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17 April 2017

Human Analogous

What is the most sophisticated machine that has ever crossed the timeline of existence on the earth? A machine that has always captivated scientists and engineers for perfection but has deluded them of the masterpiece, so much so that even in this century of science and technology at its zenith they are not able to replicate it in its entirety. Well no more curiosity to behold, it is the human body that is often termed as the masterpiece, while a Humanoid is the human attempt to achieve an analogous to this human body. 

For a more technical definition, a humanoid (human and oid means resembling) or a humanoid robot is defined as a re-programmable, multi-functional manipulator, resembling a human being, with a degree of autonomy that is capable of sensing its environment and reacting to the environment based on an independent decision-making capability. The humanoid has the appearance and behavior of a human being and has a utility-edge over the former when it comes to performing tasks at high speed and accuracy, for work involving technical complexities or sophisticated work-environment.

The attempt to create a human-analogue is not something new and the process has been into existence way before AD. The first ever description of the human-resembling machine comes in the Lie Zi text of ancient China in the year of 250 B.C., that credits Yan Shi as its inventor. A research work recently conducted to find the earliest forms of human-alike robot brings into light the work done by Al-Jazari and Leonardo da Vinci, the prolific inventors of their time.

 

However, what started as a recreational “toy” famously known as automaton for the showbiz went through a 360 degree perceptional make over when many utility dimensions of the machine garnered attention from the intelligentsia. One such pioneer to the world of humanoid was the Wabot-1 developed by the Waseda University, in Tokyo in the year 1972. Taking this stride ahead, an MIT Leg Laboratory was established in the year 1980 dedicated for studying and building dynamic legged robots (bipedal).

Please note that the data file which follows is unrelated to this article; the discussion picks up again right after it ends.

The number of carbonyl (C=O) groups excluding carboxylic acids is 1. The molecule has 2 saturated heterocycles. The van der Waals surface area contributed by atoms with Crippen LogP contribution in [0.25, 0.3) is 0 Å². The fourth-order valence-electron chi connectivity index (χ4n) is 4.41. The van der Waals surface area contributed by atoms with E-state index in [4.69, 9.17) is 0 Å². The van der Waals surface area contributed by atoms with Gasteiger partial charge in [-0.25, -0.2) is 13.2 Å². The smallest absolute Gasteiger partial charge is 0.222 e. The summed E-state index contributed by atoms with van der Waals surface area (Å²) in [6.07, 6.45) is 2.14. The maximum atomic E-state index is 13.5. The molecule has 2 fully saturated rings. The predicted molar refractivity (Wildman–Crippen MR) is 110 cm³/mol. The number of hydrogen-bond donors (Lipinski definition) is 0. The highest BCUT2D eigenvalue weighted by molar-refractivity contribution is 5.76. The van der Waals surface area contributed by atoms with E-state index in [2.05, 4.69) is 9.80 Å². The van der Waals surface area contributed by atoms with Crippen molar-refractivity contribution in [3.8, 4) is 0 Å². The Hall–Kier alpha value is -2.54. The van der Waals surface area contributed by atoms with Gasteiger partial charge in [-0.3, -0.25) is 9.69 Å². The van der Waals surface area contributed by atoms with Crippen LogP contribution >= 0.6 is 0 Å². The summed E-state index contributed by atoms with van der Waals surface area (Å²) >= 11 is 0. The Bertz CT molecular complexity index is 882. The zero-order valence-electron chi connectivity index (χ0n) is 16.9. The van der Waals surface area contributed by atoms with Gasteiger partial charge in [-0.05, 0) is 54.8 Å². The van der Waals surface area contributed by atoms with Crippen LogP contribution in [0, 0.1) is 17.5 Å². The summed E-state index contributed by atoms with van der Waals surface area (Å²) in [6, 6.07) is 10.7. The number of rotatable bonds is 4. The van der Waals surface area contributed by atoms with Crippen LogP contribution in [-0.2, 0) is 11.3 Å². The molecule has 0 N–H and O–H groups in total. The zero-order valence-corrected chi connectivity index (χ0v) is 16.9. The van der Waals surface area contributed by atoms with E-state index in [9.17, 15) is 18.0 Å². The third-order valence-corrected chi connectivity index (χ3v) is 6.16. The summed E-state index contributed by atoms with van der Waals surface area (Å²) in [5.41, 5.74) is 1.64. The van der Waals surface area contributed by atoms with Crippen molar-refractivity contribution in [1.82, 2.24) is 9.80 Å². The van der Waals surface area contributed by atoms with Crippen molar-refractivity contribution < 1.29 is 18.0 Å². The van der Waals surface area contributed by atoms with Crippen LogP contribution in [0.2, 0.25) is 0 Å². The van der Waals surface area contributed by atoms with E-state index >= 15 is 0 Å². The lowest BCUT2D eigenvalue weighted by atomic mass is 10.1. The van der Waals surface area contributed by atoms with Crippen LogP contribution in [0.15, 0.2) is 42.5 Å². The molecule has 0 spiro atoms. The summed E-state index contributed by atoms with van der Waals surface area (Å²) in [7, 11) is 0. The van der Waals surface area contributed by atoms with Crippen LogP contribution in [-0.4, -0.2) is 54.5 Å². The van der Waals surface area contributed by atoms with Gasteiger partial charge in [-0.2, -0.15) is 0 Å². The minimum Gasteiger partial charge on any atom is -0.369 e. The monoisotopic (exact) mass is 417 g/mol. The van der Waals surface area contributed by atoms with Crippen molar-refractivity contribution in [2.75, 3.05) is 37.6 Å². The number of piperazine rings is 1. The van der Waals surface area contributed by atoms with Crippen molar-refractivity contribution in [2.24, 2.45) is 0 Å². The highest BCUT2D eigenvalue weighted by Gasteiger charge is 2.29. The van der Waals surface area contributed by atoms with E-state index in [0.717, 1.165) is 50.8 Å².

One of the most successive humanoids, created by the Honda Motor Company, was the E-series (E0 to E6) between 1987 and 1994 that later evolved into the P-series model. These paved ways to create Honda’s advanced humanoid robot: ASIMO (an acronym for Advanced Step in Innovative Mobility) on October 21, 2000, that was inducted into the Robot Hall of Fame in Pittsburgh in 2004 as the first humanoid droid able to walk dynamically.

 

 

There was no looking back from there onwards and the years that followed saw many ventures, collaborations between universities and business entities to create a large platform for humanoid robot creation and exploration. As the data depicts, the epicenter of innovation in the field of humanoid lies largely in China and Japan that hold the maximum number of patents filed in the field of humanoids. 

 

 

Taking the next big-question towards advancement in the humanoid robot is the so-much talked concept of Artificial Intelligence. Many tech-giants, like Google Inc., Boston Dynamics, Kawada Robotics, Meka Robotics, AvatarMind etc., are mooting this concept and thanks to many sci-fi fantasy movies efforts are being made to make a tangible transition from the abstract phase to something that can fulfill the patentability criteria (35 U.S.C. 101, 102, 103). REEM, a humanoid service robot; Robot Auriga, the first brain-controlled robot; Oceanone, an underwater humanoid; NASA’s Valkyrie that is to be sent to Mars  are a few of this generation’s working models that have raised the bar in terms of utility of humanoids in numerous fields as medicine, under water or space explorations, remote operations, defense etc.

Taking clues from the recent activity in the intellectual world, we may not be confident enough to replicate an artificial human being, but in the years to come, no gamble, we will in all possible sense be able to create a “Man with no defects”. 

Source: Youtube

References:

1. "History Of Computers And Computing, Automata, The Arabic Automata". 

2. Joseph Needham (1986), Science and Civilization in China: Volume 2, p. 53,  England: Cambridge University Press.

3. "Honda Worldwide | ASIMO | History Of Honda's Robot Development".

4. "Humanoid History -WABOT-"

5. "Leonardo Da Vinci's Robots".  

6. "MIT Leg Laboratory". 

7. "Humanoid Robots - The Future Is Here". 

 

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